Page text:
Unrivalled performances 

  • Control the initial geometry of your cellular arrangements and optimize rapidly your customed micropatterns
  • Control relative local protein density thanks to gradients photopatterning
  • Pattern down to 1,2 μm to study intracellular migration mechanisms
  • Create multiprotein patterns to elucidate migration cues


Design any pattern you want to control the initial geometry of your cells

Based on your own experimental constraints, the PRIMO technology gives the flexibility to make your cells migrate under multiple and targeted cues.

Phase contrast imaging (over a period of 20h) of MDCK cells on a complex pattern of fibronectin

adhesive micropattern
Pattern projected with PRIMO to create the adhesive micropattern.

Controlled migration of 3T3 mouse fibroblasts on Alvéole’s logo micropatterned with fibronectin.

Control the relative protein density

Create different options of adhesion by using different density of protein to observe how cells migrate. In this experiment, cells migrate towards two density options or towards a gradient.

Madin-Darby Canine Kidney epithelial cells onto patterns of fibronectin/fibrinogen. Courtesy of A. Roux’ Laboratory.

In order to reproduce cell migration close to in vivo conditions, Primo offers relative control over local protein density. In this example, they patterned fibronectin gradients for wound healing studies of epithelial cells.

Epithelial gaps closure is slowed down on a FN gradient compared to on homogeneously coated substrates. M. Versaevel et al., Scientific Reports, 2021.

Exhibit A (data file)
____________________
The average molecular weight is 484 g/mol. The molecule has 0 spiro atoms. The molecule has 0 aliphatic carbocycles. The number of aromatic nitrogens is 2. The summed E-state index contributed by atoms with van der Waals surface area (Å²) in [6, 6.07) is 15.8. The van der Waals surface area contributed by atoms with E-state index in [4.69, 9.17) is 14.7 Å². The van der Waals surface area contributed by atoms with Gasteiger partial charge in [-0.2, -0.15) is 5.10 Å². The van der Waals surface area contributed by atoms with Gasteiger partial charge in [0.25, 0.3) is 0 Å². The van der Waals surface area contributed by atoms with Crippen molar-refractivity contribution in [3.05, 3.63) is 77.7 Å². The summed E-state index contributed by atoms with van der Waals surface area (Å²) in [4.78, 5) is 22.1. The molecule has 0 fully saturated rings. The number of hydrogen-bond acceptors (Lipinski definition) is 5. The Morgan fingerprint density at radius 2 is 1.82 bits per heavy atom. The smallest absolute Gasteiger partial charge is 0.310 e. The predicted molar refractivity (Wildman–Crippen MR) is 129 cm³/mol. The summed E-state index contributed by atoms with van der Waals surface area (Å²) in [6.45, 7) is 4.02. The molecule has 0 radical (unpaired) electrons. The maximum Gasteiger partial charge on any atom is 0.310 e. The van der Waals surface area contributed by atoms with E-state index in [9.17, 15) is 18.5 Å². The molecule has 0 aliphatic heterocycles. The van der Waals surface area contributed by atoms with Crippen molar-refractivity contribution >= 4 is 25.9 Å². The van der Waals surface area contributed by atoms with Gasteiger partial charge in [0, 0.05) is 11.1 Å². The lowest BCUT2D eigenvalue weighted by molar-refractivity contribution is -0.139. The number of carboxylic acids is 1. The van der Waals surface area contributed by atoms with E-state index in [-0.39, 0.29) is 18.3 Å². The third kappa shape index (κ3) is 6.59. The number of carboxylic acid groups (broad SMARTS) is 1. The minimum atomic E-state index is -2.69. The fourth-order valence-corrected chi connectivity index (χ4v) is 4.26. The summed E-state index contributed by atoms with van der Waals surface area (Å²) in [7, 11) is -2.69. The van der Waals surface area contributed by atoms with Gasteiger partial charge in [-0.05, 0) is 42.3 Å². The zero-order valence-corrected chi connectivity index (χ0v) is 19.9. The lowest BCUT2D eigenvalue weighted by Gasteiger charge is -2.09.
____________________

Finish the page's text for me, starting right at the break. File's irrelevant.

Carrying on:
Study intracellular migration mechanisms

With a resolution down to 1,2 μm, primo helps to create subcellular adhesion cues allowing to study of single cell migration.

For instance, the creation of a ladder pattern offers to study the mechanisms involved in the cell progression towards distant adhesion sites.

D.Garbett et al. Nature Communications, 2020.

Create multi protein patterning

Primo‘s micropatterning workflow and alignment capabilities allow the micropatterning of multiple proteins on the same substrate for studying mechanisms of migration.

In this project, they created a migratory zone (fibronectin) and an activating zone (anti-CD3 Abs). It aims at unravelling how a T cell switches from a fast migratory state to a stationary state upon activation.

Courtesy of M. Chabaud & K. Gaus, UNSW.

Do you have a question about your project of experiment with PRIMO?

Our research and application development team can help you set up or optimize your experimental protocols!

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